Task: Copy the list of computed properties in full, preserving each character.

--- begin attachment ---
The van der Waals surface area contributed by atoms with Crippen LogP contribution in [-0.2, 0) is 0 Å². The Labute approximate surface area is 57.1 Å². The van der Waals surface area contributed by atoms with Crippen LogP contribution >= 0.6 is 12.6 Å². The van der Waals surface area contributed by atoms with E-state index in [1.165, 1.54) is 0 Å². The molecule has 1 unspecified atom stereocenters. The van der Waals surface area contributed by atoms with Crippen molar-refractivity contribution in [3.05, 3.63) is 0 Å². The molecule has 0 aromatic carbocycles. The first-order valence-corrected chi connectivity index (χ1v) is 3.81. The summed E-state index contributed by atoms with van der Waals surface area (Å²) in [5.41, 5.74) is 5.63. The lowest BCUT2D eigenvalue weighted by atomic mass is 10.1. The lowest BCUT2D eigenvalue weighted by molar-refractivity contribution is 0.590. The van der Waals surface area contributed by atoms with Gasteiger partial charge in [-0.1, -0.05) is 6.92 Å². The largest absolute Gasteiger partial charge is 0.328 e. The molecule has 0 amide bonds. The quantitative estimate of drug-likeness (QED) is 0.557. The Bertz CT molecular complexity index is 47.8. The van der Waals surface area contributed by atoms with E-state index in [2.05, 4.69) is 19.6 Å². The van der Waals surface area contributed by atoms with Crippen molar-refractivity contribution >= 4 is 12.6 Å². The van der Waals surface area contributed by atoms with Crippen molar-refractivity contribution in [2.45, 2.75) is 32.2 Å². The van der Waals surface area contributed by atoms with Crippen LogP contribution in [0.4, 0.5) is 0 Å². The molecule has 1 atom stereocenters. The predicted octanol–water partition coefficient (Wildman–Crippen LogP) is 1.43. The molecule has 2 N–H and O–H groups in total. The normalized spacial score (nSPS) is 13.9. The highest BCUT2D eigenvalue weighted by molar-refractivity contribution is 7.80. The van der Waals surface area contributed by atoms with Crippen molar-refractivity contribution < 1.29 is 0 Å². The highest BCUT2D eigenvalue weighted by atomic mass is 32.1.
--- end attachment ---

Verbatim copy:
The van der Waals surface area contributed by atoms with Crippen LogP contribution in [-0.2, 0) is 0 Å². The Labute approximate surface area is 57.1 Å². The van der Waals surface area contributed by atoms with Crippen LogP contribution >= 0.6 is 12.6 Å². The van der Waals surface area contributed by atoms with E-state index in [1.165, 1.54) is 0 Å². The molecule has 1 unspecified atom stereocenters. The van der Waals surface area contributed by atoms with Crippen molar-refractivity contribution in [3.05, 3.63) is 0 Å². The molecule has 0 aromatic carbocycles. The first-order valence-corrected chi connectivity index (χ1v) is 3.81. The summed E-state index contributed by atoms with van der Waals surface area (Å²) in [5.41, 5.74) is 5.63. The lowest BCUT2D eigenvalue weighted by atomic mass is 10.1. The lowest BCUT2D eigenvalue weighted by molar-refractivity contribution is 0.590. The van der Waals surface area contributed by atoms with Gasteiger partial charge in [-0.1, -0.05) is 6.92 Å². The largest absolute Gasteiger partial charge is 0.328 e. The molecule has 0 amide bonds. The quantitative estimate of drug-likeness (QED) is 0.557. The Bertz CT molecular complexity index is 47.8. The van der Waals surface area contributed by atoms with E-state index in [2.05, 4.69) is 19.6 Å². The van der Waals surface area contributed by atoms with Crippen molar-refractivity contribution >= 4 is 12.6 Å². The van der Waals surface area contributed by atoms with Crippen molar-refractivity contribution in [2.45, 2.75) is 32.2 Å². The van der Waals surface area contributed by atoms with Crippen LogP contribution in [0.4, 0.5) is 0 Å². The molecule has 1 atom stereocenters. The predicted octanol–water partition coefficient (Wildman–Crippen LogP) is 1.43. The molecule has 2 N–H and O–H groups in total. The normalized spacial score (nSPS) is 13.9. The highest BCUT2D eigenvalue weighted by molar-refractivity contribution is 7.80. The van der Waals surface area contributed by atoms with Crippen molar-refractivity contribution < 1.29 is 0 Å². The highest BCUT2D eigenvalue weighted by atomic mass is 32.1.